UBC Theses and Dissertations
Rhetorical boundaries in the "new science" of alternative medicine Derkatch, Colleen Joan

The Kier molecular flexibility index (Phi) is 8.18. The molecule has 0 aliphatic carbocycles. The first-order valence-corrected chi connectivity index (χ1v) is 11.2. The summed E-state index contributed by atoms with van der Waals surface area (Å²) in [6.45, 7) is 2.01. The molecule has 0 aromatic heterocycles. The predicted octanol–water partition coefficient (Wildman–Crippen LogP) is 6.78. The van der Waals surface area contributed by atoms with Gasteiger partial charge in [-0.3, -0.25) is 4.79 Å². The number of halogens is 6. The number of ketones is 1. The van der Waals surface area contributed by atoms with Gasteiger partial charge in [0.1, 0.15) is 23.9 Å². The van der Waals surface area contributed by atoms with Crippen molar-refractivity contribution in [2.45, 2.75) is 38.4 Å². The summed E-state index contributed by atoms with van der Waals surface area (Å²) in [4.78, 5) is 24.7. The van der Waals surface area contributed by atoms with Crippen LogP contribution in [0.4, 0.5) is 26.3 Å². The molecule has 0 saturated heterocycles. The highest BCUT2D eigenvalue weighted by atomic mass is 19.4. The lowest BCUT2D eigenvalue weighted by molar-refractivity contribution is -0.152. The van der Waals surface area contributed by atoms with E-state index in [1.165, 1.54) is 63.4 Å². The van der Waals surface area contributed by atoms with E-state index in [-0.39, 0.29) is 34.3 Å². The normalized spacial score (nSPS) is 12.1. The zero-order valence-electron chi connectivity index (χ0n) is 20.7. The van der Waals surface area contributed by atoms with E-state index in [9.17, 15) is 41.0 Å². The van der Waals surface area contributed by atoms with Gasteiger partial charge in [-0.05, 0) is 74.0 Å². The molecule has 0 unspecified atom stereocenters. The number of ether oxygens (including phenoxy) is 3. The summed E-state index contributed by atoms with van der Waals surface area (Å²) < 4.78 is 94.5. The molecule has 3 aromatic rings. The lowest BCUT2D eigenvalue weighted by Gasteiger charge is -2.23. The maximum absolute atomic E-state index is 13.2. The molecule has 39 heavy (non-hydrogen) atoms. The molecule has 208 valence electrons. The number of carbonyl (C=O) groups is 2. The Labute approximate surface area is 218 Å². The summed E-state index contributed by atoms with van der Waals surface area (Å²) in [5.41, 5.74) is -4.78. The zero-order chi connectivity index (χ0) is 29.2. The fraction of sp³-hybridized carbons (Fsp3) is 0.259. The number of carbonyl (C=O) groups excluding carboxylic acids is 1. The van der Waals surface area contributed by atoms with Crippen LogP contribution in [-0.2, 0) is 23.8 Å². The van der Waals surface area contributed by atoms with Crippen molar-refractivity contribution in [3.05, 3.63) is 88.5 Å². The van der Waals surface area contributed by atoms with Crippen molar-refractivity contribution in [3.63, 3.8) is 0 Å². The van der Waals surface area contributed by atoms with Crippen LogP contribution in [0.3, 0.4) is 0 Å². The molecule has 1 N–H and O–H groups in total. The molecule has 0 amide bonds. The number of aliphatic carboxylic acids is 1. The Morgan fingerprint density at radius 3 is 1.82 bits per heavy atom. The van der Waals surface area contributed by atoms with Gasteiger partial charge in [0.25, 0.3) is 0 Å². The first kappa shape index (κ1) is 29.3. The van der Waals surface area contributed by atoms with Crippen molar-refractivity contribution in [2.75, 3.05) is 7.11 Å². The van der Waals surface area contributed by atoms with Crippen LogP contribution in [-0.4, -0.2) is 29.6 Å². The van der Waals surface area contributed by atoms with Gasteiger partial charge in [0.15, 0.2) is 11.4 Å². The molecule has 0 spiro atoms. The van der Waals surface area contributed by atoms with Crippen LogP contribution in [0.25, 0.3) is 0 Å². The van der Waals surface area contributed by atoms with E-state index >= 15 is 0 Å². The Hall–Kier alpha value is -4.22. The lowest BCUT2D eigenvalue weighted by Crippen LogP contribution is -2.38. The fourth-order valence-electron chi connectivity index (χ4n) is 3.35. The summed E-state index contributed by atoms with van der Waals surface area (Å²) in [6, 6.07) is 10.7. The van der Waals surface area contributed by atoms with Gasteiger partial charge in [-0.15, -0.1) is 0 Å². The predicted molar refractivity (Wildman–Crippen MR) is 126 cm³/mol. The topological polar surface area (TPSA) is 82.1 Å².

This dissertation investigates scientific studies of complementary and alternative medicine (CAM) as episodes of scientific boundary work: these studies shift, and then seek to fix, the boundaries between what counts as proper medical science and what does not. Rhetoric scholars have mapped sites of boundary work both in science and in various CAM practices, but there is still some question of how biomedicine itself responds to challenges to its borders—and, by extension, challenges to its social and epistemic authority. This dissertation examines the rhetorical constituents of biomedical boundary work by analyzing a corpus of CAM-themed special issues of the journals of the American Medical Association from 1998, in which members of the medical profession consider the implications of including under biomedicine’s purview health practices formerly considered outside it. The project examines this corpus, and responses published in both medical and popular outlets, to illuminate some of the ways in which members of a culturally dominant profession evaluate medical therapies in the face of disciplinary unrest, both within and beyond the borders of their profession. The chapters move from contexts internal to medicine to those external, mapping, sequentially, the historical-professional, epistemological, clinical, and popular dimensions of biomedical boundary work. The project aims to provide a more nuanced, stratified account of the rhetorical negotiation of medical and scientific boundaries. Its main claim is that, despite the willingness of many medical researchers and practitioners to elide distinctions between mainstream and alternative medicine, this research on CAM, and its related activities (i.e., publication, clinical practice), ultimately strengthen those distinctions and expand science’s authority in medicine.
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